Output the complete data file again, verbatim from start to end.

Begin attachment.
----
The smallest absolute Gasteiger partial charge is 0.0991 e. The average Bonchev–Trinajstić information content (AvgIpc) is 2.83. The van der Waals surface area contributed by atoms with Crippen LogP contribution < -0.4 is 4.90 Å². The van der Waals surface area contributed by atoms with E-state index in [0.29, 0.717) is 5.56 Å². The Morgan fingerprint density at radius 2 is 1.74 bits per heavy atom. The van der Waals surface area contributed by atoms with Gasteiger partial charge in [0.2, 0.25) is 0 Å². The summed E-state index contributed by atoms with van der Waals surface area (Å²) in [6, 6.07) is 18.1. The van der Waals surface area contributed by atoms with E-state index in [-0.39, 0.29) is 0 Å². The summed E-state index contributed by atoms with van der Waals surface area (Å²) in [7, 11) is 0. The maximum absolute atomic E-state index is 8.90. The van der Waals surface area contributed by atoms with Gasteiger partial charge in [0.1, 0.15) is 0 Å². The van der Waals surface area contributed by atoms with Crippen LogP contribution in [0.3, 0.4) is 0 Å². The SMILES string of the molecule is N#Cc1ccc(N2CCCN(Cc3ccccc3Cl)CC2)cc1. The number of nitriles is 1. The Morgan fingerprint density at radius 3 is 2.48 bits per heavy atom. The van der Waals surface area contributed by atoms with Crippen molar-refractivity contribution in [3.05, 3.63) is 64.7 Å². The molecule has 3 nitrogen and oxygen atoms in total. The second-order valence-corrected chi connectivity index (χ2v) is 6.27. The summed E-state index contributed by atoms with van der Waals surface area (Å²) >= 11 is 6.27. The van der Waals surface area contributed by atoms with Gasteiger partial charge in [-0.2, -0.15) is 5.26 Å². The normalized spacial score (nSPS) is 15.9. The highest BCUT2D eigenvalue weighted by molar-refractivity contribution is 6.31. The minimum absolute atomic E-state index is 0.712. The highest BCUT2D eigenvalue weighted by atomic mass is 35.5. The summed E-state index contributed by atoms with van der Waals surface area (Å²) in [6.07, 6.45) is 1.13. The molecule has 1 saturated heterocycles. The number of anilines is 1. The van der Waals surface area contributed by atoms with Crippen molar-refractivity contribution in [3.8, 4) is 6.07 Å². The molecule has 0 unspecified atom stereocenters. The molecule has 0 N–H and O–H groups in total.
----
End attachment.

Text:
The smallest absolute Gasteiger partial charge is 0.0991 e. The average Bonchev–Trinajstić information content (AvgIpc) is 2.83. The van der Waals surface area contributed by atoms with Crippen LogP contribution < -0.4 is 4.90 Å². The van der Waals surface area contributed by atoms with E-state index in [0.29, 0.717) is 5.56 Å². The Morgan fingerprint density at radius 2 is 1.74 bits per heavy atom. The van der Waals surface area contributed by atoms with Gasteiger partial charge in [0.2, 0.25) is 0 Å². The summed E-state index contributed by atoms with van der Waals surface area (Å²) in [6, 6.07) is 18.1. The van der Waals surface area contributed by atoms with E-state index in [-0.39, 0.29) is 0 Å². The summed E-state index contributed by atoms with van der Waals surface area (Å²) in [7, 11) is 0. The maximum absolute atomic E-state index is 8.90. The van der Waals surface area contributed by atoms with Gasteiger partial charge in [0.1, 0.15) is 0 Å². The van der Waals surface area contributed by atoms with Crippen LogP contribution in [0.3, 0.4) is 0 Å². The SMILES string of the molecule is N#Cc1ccc(N2CCCN(Cc3ccccc3Cl)CC2)cc1. The number of nitriles is 1. The Morgan fingerprint density at radius 3 is 2.48 bits per heavy atom. The van der Waals surface area contributed by atoms with Crippen molar-refractivity contribution in [3.05, 3.63) is 64.7 Å². The molecule has 3 nitrogen and oxygen atoms in total. The second-order valence-corrected chi connectivity index (χ2v) is 6.27. The summed E-state index contributed by atoms with van der Waals surface area (Å²) >= 11 is 6.27. The van der Waals surface area contributed by atoms with Gasteiger partial charge in [-0.2, -0.15) is 5.26 Å². The normalized spacial score (nSPS) is 15.9. The highest BCUT2D eigenvalue weighted by molar-refractivity contribution is 6.31. The minimum absolute atomic E-state index is 0.712. The highest BCUT2D eigenvalue weighted by atomic mass is 35.5. The summed E-state index contributed by atoms with van der Waals surface area (Å²) in [6.07, 6.45) is 1.13. The molecule has 1 saturated heterocycles. The number of anilines is 1. The van der Waals surface area contributed by atoms with Crippen molar-refractivity contribution in [3.8, 4) is 6.07 Å². The molecule has 0 unspecified atom stereocenters. The molecule has 0 N–H and O–H groups in total.